A rebel group operating in the war-torn Darfur region of western Sudan says it is studying a proposal for a security arrangement to end long-running fighting there.
A defense and security commander of a rebel group in Darfur, Omar Adam, told VOA his group is mulling over a security agreement proposed at peace talks with the Sudanese government in Nigeria.
Mr. Adam said the rebels are calling for the disarmament of a pro-government militia known as the Janjaweed, which he says is one of the key proposals in the agreement.
"The main point of the proposal [is] the disarmament of pro-government, Arab militia Janjaweed," he said. "This is the main point."
Mr. Adam would not elaborate on details of the proposed agreement or whether the rebels will sign onto the deal.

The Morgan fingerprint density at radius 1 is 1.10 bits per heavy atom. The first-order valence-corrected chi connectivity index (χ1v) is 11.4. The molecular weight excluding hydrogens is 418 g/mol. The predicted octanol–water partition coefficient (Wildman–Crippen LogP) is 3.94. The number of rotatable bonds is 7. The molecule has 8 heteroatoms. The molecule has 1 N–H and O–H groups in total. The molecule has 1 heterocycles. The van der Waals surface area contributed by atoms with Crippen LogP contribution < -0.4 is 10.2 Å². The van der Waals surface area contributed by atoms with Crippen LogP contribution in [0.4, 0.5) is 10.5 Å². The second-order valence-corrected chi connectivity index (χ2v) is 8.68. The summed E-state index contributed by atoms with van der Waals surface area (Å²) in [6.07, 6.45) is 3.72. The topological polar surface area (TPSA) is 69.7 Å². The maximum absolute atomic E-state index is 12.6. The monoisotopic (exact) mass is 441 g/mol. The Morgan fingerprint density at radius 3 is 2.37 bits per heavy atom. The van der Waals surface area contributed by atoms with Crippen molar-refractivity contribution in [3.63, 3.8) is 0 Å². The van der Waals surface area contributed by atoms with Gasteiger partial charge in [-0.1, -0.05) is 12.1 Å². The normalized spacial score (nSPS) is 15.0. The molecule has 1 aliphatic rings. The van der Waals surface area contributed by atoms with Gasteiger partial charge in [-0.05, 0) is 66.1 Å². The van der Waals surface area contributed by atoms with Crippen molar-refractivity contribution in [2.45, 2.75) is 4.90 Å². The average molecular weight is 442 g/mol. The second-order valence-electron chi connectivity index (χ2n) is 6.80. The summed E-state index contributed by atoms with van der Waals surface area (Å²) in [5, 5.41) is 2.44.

Late Monday, mediators at the Darfur peace talks under way in Nigeria's capital, Abuja, urged two rebel groups operating in Darfur and the Sudanese government to sign a security agreement to end the violence, which began almost two years ago, displacing more than 1.5 million people.
The draft security agreement was put together by the African Union, which has peacekeeping troops and observers stationed in the troubled region. Media reports indicate the parties appear to favor the latest draft over earlier versions.
The security agreement reportedly calls for the government to disarm the janjaweed and other militias it might be supporting, end what are termed hostile military flights over Darfur and guarantee the safe return of refugees.
The United Nations calls the Darfur conflict the world's worst humanitarian crisis.